|Date:||2 February 2010|
James Frieze (Liverpool John Moores University), Diagnostic Performance: Beyond the Fetish for Evidence
European and American drama has almost always been built around those crucial moments of discovery in which protagonists and spectators realise the magnitude and true nature of a problem that the drama reveals. But in the nineties and noughties we became less interested in people discovering things, and more interested in how things are discovered. Truth-revealing procedures have increasingly become, not just a means to solving the problem, but the problem itself. This seminar provocation will argue that performance has become increasingly 'diagnostic', contextualising that idea in relation to news media and television, as well as documentary and other kinds of theatre, in the last two decades. Drawing on Marx, de Certeau, and Butler to reading a feminist, theatrical history of medicine created by New York-based animateur Theodora Skipitares, and a genetic detective story created by London-based company Lightwork, Frieze will suggest that performances such as these are struggling with the need to pretend that 'nature' is a material entity before one can provide the pleasure of reading the human. What challenges and opportunities does the need to construct 'human nature' offer the contemporary theatre-maker?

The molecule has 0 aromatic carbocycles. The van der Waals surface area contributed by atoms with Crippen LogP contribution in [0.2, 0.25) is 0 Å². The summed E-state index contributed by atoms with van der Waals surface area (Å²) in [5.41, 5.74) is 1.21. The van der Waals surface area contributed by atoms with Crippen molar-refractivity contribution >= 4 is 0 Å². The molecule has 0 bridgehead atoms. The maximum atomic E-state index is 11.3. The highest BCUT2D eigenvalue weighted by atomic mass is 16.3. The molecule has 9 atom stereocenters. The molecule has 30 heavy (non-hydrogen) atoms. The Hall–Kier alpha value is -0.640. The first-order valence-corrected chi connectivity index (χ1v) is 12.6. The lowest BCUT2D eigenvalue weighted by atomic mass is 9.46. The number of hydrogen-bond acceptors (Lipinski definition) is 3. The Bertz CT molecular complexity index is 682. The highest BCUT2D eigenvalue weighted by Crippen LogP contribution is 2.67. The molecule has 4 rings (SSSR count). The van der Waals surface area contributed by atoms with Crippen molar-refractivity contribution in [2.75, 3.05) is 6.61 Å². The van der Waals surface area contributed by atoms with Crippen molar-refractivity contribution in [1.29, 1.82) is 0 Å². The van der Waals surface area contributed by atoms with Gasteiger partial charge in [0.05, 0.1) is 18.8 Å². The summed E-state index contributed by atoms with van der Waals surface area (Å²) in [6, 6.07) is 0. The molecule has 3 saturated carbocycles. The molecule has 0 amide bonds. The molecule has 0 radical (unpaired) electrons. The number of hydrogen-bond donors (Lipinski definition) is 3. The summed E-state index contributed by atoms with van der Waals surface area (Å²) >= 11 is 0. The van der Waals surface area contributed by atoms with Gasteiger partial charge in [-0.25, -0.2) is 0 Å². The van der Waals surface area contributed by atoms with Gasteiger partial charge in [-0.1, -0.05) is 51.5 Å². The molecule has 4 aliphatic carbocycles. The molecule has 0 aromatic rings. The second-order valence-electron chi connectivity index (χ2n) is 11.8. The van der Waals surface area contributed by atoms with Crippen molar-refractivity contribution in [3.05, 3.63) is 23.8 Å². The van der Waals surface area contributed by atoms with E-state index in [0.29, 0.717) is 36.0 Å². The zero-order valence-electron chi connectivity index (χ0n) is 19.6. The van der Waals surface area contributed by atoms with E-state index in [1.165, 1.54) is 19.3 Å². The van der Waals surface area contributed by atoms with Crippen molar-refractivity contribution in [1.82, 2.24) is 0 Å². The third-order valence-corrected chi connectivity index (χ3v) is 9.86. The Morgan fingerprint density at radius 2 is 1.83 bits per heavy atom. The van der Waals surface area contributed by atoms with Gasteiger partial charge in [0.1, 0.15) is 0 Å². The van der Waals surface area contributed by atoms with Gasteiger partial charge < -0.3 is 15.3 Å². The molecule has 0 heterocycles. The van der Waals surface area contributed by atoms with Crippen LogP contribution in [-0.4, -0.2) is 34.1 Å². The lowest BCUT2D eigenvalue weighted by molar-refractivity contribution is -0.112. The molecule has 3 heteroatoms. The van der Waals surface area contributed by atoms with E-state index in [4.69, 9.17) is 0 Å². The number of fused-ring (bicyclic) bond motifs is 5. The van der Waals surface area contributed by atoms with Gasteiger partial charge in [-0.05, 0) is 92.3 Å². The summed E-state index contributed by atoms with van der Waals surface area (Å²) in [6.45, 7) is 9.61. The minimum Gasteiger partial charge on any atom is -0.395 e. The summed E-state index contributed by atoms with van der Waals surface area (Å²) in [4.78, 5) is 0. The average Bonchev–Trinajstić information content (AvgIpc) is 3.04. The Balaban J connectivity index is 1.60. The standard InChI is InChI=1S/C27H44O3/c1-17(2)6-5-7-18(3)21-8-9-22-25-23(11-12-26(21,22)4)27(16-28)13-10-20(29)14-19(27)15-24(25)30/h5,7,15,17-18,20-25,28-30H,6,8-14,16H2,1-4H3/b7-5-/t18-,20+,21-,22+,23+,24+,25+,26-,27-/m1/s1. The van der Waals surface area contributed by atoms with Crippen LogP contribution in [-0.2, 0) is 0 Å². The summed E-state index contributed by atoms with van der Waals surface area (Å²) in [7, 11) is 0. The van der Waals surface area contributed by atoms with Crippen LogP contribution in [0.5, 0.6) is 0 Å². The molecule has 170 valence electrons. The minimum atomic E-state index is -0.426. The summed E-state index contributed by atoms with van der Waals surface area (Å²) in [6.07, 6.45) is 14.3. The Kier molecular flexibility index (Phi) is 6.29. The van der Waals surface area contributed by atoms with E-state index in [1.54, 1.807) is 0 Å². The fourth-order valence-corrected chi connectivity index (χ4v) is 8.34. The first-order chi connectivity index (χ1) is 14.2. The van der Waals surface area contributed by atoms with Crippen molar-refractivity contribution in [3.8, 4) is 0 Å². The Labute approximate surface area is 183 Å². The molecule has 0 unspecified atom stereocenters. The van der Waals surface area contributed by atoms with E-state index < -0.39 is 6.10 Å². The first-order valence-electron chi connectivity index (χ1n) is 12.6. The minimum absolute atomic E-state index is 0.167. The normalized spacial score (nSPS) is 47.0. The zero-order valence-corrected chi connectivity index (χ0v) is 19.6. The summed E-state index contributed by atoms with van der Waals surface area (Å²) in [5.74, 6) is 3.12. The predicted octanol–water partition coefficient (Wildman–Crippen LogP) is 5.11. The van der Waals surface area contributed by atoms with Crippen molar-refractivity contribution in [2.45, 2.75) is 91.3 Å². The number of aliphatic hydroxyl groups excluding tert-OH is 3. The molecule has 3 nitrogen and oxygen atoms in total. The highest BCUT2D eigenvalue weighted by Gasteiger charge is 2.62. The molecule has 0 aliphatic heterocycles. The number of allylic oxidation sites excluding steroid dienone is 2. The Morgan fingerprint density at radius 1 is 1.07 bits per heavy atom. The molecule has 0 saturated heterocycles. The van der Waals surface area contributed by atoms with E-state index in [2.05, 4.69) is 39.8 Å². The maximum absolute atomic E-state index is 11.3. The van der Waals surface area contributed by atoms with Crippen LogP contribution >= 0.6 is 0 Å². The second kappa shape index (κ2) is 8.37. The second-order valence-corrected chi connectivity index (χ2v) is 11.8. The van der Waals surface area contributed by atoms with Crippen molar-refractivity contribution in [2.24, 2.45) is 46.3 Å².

|Who can attend:||Anyone|
|Organising departments and research centres:||Centre for the Advanced Study of Contemporary Performance Practice, Lancaster Institute for the Contemporary Arts|